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The Brockton Hotel

1555 Dundas Street West

Brockton Hotel, Sheridan & Dundas. - December 22, 1922

The building where the Brockton Hotel still exists at the corner of Sheridan and Dundas West (Kevin’s Convenience lives there today) but any details about the hotel is mystery.   Perhaps it’s a reincarnation of one of the early hotels of Brockton.  There is a post about Brockton on the BlogTO site with some comments from “Paul” who grew up in the neighbourhood and mentions the hotel and the connecting tavern:

Then there was the Brockton beer parlour which I believe was the hotel building that still stands on the south-west corner of Dundas & Sheridan. This was the local watering hole & gathering place for area residents and was a classic “dive”…similar to dozens of others that could be found in neighbourhoods all over the city. A glass of draught in those days was still probably a thin dime and provided much-needed entertainment & escape for the working-class men & women that populated the area. On Saturday afternoons, while my kid brother & I were at the Gem, and my parents had finished the weekly grocery shopping & other chores, they would patronize this joint for a few leisurely hours. I recall them telling me that one of the regular denizens of the pub was the once-great star of the Toronto Maple Leafs in the 30’s, “Busher” Jackson. By that time he had sadly been reduced to the status of street bum & hopeless alcoholic…but he was still a colourful character and people would befriend him and buy him drinks just to have him sit at their table.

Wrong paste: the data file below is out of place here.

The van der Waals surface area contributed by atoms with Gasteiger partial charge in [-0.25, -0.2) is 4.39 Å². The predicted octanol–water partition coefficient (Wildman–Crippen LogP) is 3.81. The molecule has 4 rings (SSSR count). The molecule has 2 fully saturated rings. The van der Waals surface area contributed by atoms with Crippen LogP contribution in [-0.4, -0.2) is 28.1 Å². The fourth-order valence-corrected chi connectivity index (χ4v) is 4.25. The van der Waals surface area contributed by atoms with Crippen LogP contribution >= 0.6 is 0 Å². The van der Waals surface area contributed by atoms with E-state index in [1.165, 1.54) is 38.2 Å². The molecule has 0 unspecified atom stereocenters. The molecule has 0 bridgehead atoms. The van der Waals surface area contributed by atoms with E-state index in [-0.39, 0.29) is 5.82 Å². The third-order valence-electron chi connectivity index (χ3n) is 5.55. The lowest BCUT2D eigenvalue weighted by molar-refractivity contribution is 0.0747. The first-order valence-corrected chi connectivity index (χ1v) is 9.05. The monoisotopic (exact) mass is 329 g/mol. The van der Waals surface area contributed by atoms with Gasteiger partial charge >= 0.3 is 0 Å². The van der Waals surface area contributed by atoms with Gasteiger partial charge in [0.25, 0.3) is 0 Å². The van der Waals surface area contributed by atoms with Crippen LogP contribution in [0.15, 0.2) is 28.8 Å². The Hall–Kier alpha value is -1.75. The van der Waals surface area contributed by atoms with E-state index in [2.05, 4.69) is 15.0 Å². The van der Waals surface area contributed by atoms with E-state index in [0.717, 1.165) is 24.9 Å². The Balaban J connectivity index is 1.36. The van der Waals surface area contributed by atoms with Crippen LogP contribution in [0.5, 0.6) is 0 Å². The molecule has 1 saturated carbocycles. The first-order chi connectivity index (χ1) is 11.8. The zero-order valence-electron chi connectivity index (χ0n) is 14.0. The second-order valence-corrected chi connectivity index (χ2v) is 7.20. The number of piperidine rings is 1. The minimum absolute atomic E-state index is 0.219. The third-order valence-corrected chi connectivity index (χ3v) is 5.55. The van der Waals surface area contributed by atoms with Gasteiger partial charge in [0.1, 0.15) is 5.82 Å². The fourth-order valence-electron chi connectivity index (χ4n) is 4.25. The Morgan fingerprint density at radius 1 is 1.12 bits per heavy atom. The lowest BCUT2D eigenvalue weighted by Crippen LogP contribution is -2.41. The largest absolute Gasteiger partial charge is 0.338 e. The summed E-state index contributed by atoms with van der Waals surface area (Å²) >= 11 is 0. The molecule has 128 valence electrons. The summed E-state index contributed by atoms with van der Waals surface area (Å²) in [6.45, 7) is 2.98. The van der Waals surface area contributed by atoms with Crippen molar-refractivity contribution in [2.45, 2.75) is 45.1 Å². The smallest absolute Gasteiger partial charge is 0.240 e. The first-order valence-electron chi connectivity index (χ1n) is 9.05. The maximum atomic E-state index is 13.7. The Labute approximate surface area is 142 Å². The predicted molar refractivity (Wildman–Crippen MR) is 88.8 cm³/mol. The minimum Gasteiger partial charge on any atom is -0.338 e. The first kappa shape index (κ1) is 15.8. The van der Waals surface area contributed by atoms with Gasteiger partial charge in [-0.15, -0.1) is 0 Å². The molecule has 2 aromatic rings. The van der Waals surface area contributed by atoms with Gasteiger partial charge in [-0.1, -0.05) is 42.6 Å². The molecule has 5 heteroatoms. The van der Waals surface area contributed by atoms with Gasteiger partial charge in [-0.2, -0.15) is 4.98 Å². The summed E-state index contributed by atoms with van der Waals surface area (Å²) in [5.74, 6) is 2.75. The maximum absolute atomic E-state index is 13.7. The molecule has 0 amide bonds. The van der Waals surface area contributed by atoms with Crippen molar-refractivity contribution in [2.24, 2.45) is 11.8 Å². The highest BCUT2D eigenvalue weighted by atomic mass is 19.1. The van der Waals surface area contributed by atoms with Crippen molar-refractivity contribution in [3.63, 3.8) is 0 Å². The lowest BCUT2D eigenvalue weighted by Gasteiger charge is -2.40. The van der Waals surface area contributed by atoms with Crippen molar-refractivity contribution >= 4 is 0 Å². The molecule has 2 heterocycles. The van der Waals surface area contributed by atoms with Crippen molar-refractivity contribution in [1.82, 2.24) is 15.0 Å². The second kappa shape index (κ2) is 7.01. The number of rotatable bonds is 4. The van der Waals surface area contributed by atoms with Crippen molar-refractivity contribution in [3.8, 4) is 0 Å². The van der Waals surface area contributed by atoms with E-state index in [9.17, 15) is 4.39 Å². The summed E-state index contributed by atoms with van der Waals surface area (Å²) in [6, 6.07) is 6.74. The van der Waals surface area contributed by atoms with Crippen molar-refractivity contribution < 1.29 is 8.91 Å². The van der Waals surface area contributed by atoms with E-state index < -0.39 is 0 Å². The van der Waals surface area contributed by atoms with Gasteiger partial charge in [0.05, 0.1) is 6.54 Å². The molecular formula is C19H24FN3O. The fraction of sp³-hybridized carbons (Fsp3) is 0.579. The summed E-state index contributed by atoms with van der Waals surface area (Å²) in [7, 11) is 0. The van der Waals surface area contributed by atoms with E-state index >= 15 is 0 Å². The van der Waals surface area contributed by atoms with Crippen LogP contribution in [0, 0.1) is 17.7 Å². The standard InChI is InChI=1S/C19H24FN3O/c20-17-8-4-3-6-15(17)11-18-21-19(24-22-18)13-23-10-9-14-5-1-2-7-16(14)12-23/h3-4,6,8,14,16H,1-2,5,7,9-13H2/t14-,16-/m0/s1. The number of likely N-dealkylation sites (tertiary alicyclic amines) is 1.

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The Dundas Playhouse / The Brock / The Gem Movie Theatre

1585 Dundas Street West

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Before Lula Lounge, 1585 Dundas West had many different uses.  The building was supposedly built as a Chronicle office in 1862 (the only Chronicle I could find in Toronto at that time was the Trade Review and Insurance Chronicle which eventually turned into the Monetary Times).  For a stretch it became the Dundas Playhouse which had the first burlesque show in Toronto.  In 1936, it was renovated and turned into the Brock Theatre (706 seats) then in 1949 it’s name was changed to the Gem Theatre.  By the early 1960’s the Gem played Italian and Polish films and it eventually closed altogether in 1965 and turned into a banquet hall.  There are photos in the Toronto Archives with the signage “Club Canadiana” and then “Continental Brothers Catering” over the doors.  For a more in depth history of this building see this article.


 Take a tour of these buildings!

Be My Neighbour: Kathleen Byers